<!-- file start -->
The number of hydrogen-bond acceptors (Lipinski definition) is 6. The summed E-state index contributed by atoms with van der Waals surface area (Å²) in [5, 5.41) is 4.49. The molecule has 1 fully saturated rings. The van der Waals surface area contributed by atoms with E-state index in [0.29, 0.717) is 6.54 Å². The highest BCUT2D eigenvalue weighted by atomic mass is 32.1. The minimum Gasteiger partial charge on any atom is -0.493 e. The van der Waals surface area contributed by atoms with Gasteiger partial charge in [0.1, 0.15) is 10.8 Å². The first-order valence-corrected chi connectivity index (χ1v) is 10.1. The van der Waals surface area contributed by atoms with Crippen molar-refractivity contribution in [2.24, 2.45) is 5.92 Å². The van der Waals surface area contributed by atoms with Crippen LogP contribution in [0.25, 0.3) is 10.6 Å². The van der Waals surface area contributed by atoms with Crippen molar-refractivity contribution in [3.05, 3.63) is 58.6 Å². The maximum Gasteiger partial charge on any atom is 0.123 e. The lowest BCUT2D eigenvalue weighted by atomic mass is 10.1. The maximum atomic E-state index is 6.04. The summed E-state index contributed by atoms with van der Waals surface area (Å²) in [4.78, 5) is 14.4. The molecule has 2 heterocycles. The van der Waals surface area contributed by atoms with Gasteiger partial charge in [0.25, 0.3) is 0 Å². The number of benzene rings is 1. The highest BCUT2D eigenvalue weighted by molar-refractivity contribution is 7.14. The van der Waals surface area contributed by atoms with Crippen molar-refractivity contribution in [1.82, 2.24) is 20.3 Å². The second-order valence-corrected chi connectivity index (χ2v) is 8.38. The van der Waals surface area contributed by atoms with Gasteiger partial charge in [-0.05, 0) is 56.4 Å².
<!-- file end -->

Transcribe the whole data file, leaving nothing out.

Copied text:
The number of hydrogen-bond acceptors (Lipinski definition) is 6. The summed E-state index contributed by atoms with van der Waals surface area (Å²) in [5, 5.41) is 4.49. The molecule has 1 fully saturated rings. The van der Waals surface area contributed by atoms with E-state index in [0.29, 0.717) is 6.54 Å². The highest BCUT2D eigenvalue weighted by atomic mass is 32.1. The minimum Gasteiger partial charge on any atom is -0.493 e. The van der Waals surface area contributed by atoms with Gasteiger partial charge in [0.1, 0.15) is 10.8 Å². The first-order valence-corrected chi connectivity index (χ1v) is 10.1. The van der Waals surface area contributed by atoms with Crippen molar-refractivity contribution in [2.24, 2.45) is 5.92 Å². The van der Waals surface area contributed by atoms with Crippen LogP contribution in [0.25, 0.3) is 10.6 Å². The van der Waals surface area contributed by atoms with Crippen molar-refractivity contribution in [3.05, 3.63) is 58.6 Å². The maximum Gasteiger partial charge on any atom is 0.123 e. The lowest BCUT2D eigenvalue weighted by atomic mass is 10.1. The maximum atomic E-state index is 6.04. The summed E-state index contributed by atoms with van der Waals surface area (Å²) in [4.78, 5) is 14.4. The molecule has 2 heterocycles. The van der Waals surface area contributed by atoms with Gasteiger partial charge in [0.25, 0.3) is 0 Å². The number of benzene rings is 1. The highest BCUT2D eigenvalue weighted by molar-refractivity contribution is 7.14. The van der Waals surface area contributed by atoms with Crippen molar-refractivity contribution in [1.82, 2.24) is 20.3 Å². The second-order valence-corrected chi connectivity index (χ2v) is 8.38. The van der Waals surface area contributed by atoms with Gasteiger partial charge in [-0.05, 0) is 56.4 Å².